The effects of coronavirus have, no doubt, been staggering, but one thing this pandemic has taught everyone is, humanity, hospitality and togetherness, irrespective of one’s background, is indispensable.
As some of us remain indoors and are observing social distancing to curb the spread of the virus, others, including our valiant health workers and essential service providers, are still out there working and helping in the best way they can. Also among those people are immigrants whose invaluable contributions cannot be overestimated.
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In this regard, a powerful video has been shared to highlight the contributions of British immigrants as well as dispel racial stereotypes from a different perspective during this pandemic.
The video, which was shared on Tuesday and since gone viral, was produced by Sachini Imbuldeniya. It features several immigrants from various career fields taking their turn to recite a poem titled You Clap for Me Now.
Written by Darren James Smith, a part of the poem goes:
“So, it’s finally happened. That thing you were afraid of. Something has come from overseas. And taken your jobs. Made it unsafe to walk the streets. Kept you trapped in your home. A dirty disease. Your proud nation gone. But not me. Or me. Or me. No you clap for me now. You cheer as I toil. Bringing food to your family. Bringing food from your soil. Propping up your hospitals. Not some foreign invader. Delivery driver. Teacher. Life saver.”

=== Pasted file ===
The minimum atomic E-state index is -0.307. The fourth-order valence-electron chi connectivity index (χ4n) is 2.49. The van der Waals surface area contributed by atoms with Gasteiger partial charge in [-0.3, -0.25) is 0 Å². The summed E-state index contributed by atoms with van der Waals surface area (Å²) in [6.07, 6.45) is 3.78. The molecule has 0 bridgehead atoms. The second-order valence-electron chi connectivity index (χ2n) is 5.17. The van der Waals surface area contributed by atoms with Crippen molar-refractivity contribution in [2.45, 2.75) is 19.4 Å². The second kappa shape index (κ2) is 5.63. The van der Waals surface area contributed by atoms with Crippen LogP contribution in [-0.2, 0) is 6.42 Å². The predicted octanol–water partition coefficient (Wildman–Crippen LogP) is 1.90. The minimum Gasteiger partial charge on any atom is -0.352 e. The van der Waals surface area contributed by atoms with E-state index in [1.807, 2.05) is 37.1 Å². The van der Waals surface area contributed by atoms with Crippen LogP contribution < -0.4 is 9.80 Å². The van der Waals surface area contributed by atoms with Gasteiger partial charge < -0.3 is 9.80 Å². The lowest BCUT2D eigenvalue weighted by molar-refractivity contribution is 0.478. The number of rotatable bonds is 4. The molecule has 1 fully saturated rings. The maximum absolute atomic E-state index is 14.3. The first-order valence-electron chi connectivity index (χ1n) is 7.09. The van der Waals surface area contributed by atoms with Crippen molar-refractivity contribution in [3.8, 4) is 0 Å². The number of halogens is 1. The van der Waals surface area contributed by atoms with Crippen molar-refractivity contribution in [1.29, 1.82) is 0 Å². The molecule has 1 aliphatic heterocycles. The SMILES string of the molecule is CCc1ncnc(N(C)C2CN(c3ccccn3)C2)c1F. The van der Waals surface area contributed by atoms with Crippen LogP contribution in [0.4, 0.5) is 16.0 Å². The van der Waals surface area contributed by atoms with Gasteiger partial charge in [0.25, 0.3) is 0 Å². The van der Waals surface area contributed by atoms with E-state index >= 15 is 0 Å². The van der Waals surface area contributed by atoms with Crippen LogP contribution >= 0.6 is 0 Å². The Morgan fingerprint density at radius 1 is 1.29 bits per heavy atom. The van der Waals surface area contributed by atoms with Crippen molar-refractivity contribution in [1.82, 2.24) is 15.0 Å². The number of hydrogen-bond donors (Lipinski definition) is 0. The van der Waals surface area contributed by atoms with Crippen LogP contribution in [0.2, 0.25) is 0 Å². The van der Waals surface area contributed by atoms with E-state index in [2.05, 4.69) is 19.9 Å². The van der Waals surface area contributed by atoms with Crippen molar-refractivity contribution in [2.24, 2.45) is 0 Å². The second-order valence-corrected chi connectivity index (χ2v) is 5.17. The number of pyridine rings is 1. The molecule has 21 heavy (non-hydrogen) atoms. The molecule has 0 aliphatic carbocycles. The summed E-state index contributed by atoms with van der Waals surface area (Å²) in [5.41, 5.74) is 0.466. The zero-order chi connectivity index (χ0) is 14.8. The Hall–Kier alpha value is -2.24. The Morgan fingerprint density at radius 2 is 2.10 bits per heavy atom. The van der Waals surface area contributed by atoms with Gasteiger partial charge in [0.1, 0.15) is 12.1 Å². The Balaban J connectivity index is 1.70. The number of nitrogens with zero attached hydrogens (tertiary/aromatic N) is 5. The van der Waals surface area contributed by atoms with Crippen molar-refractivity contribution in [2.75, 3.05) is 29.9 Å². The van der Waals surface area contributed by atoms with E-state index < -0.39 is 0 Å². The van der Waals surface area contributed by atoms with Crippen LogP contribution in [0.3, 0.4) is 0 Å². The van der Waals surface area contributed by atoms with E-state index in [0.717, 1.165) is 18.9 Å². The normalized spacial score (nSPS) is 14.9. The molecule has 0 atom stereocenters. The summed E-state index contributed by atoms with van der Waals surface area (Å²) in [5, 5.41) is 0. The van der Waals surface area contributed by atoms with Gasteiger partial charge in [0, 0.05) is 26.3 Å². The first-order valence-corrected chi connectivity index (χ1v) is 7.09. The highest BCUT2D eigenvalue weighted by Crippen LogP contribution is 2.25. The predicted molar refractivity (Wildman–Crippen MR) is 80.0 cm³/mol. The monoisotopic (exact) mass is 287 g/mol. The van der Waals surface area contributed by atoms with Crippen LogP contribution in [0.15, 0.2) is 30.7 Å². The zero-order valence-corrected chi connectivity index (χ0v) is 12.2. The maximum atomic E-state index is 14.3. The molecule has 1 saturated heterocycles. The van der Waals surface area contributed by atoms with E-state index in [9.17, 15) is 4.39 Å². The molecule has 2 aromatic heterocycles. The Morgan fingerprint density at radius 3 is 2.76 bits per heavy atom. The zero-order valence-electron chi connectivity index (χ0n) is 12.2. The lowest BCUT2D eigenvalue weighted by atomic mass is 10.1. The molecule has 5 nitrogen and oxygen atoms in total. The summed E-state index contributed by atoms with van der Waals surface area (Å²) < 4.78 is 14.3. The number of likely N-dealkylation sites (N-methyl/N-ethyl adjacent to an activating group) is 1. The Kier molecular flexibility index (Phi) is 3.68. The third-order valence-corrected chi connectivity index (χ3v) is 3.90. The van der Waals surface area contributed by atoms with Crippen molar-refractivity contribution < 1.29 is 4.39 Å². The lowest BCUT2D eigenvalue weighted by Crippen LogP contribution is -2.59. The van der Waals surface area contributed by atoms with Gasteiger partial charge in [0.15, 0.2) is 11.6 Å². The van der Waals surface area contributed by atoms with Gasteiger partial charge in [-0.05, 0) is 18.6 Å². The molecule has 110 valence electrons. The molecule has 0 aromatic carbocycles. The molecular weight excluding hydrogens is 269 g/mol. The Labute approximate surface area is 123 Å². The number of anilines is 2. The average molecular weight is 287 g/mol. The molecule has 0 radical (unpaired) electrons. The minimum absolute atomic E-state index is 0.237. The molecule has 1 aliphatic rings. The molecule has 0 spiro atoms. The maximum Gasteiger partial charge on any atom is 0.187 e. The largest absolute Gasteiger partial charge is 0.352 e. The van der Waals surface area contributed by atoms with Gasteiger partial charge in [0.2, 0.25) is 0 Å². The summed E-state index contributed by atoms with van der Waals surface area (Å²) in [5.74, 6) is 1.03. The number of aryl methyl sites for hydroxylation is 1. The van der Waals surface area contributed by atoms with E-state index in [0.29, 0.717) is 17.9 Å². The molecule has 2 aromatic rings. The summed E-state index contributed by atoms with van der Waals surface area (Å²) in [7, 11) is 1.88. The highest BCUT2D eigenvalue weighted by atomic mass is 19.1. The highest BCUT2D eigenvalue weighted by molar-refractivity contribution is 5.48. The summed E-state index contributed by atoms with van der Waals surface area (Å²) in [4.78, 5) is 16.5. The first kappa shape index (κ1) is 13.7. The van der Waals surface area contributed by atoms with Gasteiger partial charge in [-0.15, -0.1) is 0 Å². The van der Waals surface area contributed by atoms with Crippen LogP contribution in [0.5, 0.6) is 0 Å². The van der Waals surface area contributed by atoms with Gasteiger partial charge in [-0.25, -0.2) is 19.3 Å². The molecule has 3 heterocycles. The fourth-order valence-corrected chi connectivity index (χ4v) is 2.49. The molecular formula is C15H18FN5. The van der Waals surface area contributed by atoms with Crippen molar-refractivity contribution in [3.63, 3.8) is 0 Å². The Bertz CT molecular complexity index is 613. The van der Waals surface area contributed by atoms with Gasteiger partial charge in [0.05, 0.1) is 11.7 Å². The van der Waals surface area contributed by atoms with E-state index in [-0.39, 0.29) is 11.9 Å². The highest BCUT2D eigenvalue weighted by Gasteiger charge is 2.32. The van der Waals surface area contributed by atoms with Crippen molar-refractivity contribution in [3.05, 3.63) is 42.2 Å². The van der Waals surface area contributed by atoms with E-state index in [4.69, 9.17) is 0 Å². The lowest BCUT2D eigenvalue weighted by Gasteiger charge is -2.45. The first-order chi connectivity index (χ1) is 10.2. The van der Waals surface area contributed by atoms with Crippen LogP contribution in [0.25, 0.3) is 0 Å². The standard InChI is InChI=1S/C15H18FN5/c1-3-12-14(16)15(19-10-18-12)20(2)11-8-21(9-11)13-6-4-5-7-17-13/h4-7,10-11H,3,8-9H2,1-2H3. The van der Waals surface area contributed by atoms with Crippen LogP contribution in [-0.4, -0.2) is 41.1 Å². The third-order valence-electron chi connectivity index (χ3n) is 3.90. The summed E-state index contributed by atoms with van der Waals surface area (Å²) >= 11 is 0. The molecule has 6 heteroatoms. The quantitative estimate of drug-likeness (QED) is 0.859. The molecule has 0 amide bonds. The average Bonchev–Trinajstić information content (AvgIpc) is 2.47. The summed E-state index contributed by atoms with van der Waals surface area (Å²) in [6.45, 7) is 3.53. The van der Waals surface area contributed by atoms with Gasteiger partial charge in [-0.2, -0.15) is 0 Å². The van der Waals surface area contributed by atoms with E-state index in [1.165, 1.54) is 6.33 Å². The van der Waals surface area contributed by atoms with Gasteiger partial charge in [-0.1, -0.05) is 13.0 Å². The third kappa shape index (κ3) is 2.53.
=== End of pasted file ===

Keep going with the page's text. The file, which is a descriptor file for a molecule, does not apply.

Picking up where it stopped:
Speaking to The Guardian, Imbuldeniya, who revealed the response to the video has been very overwhelming, said she wasn’t expecting it to go viral.
“I definitely wasn’t expecting it [the video] to go viral, but am so glad that it has as I feel like it’s such an important message to send out. Not just for the UK, but globally.”
Smith also shed some light on the motive behind the poem, saying he was inspired to write it after interviewing Imbuldeniya’s mother on the Windrush scandal.
“It was really interesting talking to her mum about how we really valued immigrants coming over to help the NHS. Windrush was all about bringing people over to help due to labour shortage after world war two. They were doing us a huge favour as well as building a new life,” he said.
“That was the background to it and then with the pandemic we are all going outside to clap for carers, which is a lovely thing. It struck me how quickly it had changed from these people being unskilled to being essential key workers and reframed how we think about them. That is brilliant, but her mum’s story came to me and I thought, let’s just make sure when this all ends and we emerge into a light that we don’t allow the narrative to slip back to immigrants taking our jobs and xenophobic language that you read everywhere.”
Take a look at the powerful video below:
— Tez (@tezilyas) April 14, 2020